Estimating The Fair Value Of Cloudera, Inc. (NYSE:CLDR)

By
Simply Wall St
Published
May 18, 2021
Source: Shutterstock

Today we will run through one way of estimating the intrinsic value of Cloudera, Inc. (NYSE:CLDR) by taking the forecast future cash flows of the company and discounting them back to today's value. The Discounted Cash Flow (DCF) model is the tool we will apply to do this. Don't get put off by the jargon, the math behind it is actually quite straightforward.

We would caution that there are many ways of valuing a company and, like the DCF, each technique has advantages and disadvantages in certain scenarios. If you want to learn more about discounted cash flow, the rationale behind this calculation can be read in detail in the Simply Wall St analysis model.

View our latest analysis for Cloudera

Is Cloudera fairly valued?

We are going to use a two-stage DCF model, which, as the name states, takes into account two stages of growth. The first stage is generally a higher growth period which levels off heading towards the terminal value, captured in the second 'steady growth' period. In the first stage we need to estimate the cash flows to the business over the next ten years. Where possible we use analyst estimates, but when these aren't available we extrapolate the previous free cash flow (FCF) from the last estimate or reported value. We assume companies with shrinking free cash flow will slow their rate of shrinkage, and that companies with growing free cash flow will see their growth rate slow, over this period. We do this to reflect that growth tends to slow more in the early years than it does in later years.

Generally we assume that a dollar today is more valuable than a dollar in the future, so we need to discount the sum of these future cash flows to arrive at a present value estimate:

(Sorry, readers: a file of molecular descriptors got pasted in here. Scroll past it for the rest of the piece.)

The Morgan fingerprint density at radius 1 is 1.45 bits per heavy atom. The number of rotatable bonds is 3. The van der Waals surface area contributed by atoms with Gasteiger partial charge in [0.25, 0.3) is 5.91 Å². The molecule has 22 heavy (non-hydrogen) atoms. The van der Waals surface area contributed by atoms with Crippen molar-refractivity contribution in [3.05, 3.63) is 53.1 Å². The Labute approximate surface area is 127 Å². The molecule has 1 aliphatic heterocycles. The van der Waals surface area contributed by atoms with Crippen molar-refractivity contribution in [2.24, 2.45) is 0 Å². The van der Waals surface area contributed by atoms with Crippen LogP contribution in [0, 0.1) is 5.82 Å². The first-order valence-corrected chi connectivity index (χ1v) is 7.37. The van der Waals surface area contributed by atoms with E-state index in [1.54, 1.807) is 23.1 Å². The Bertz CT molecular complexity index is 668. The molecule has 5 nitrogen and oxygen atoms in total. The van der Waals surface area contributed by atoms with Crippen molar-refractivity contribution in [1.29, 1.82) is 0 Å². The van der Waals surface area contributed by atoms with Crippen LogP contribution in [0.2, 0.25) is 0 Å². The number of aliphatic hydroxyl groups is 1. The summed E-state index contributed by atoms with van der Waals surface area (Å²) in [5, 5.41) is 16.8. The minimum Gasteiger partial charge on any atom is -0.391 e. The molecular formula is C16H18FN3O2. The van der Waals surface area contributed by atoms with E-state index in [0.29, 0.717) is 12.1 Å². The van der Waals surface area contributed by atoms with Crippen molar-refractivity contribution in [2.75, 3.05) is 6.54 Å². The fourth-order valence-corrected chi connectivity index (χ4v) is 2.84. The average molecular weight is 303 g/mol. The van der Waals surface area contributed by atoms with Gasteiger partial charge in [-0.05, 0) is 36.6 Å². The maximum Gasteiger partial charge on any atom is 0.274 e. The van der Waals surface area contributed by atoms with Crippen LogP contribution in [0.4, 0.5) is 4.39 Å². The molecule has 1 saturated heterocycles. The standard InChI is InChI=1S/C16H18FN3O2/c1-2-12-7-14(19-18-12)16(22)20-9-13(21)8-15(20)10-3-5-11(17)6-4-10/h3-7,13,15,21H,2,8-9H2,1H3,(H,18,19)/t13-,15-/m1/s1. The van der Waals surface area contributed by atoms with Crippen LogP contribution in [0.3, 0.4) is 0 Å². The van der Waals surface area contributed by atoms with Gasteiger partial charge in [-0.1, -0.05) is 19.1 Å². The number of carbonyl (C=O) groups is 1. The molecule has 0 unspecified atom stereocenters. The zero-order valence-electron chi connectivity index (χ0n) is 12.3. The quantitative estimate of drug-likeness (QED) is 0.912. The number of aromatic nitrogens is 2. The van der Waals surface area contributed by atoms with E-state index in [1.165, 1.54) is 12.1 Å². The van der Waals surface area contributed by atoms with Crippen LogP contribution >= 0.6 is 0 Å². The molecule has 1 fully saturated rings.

10-year free cash flow (FCF) estimate

2021 2022 2023 2024 2025 2026 2027 2028 2029 2030
Levered FCF ($, Millions) US$131.6m US$130.8m US$165.4m US$183.0m US$196.0m US$207.0m US$216.3m US$224.4m US$231.6m US$238.2m
Growth Rate Estimate Source Analyst x9 Analyst x6 Analyst x6 Analyst x1 Est @ 7.12% Est @ 5.58% Est @ 4.5% Est @ 3.75% Est @ 3.22% Est @ 2.85%
Present Value ($, Millions) Discounted @ 6.8% US$123 US$115 US$136 US$141 US$141 US$139 US$136 US$133 US$128 US$123

("Est" = FCF growth rate estimated by Simply Wall St)
Present Value of 10-year Cash Flow (PVCF) = US$1.3b

The second stage is also known as Terminal Value, this is the business's cash flow after the first stage. For a number of reasons a very conservative growth rate is used that cannot exceed that of a country's GDP growth. In this case we have used the 5-year average of the 10-year government bond yield (2.0%) to estimate future growth. In the same way as with the 10-year 'growth' period, we discount future cash flows to today's value, using a cost of equity of 6.8%.

Terminal Value (TV)= FCF2030 × (1 + g) ÷ (r – g) = US$238m× (1 + 2.0%) ÷ (6.8%– 2.0%) = US$5.1b

Present Value of Terminal Value (PVTV)= TV / (1 + r)10= US$5.1b÷ ( 1 + 6.8%)10= US$2.6b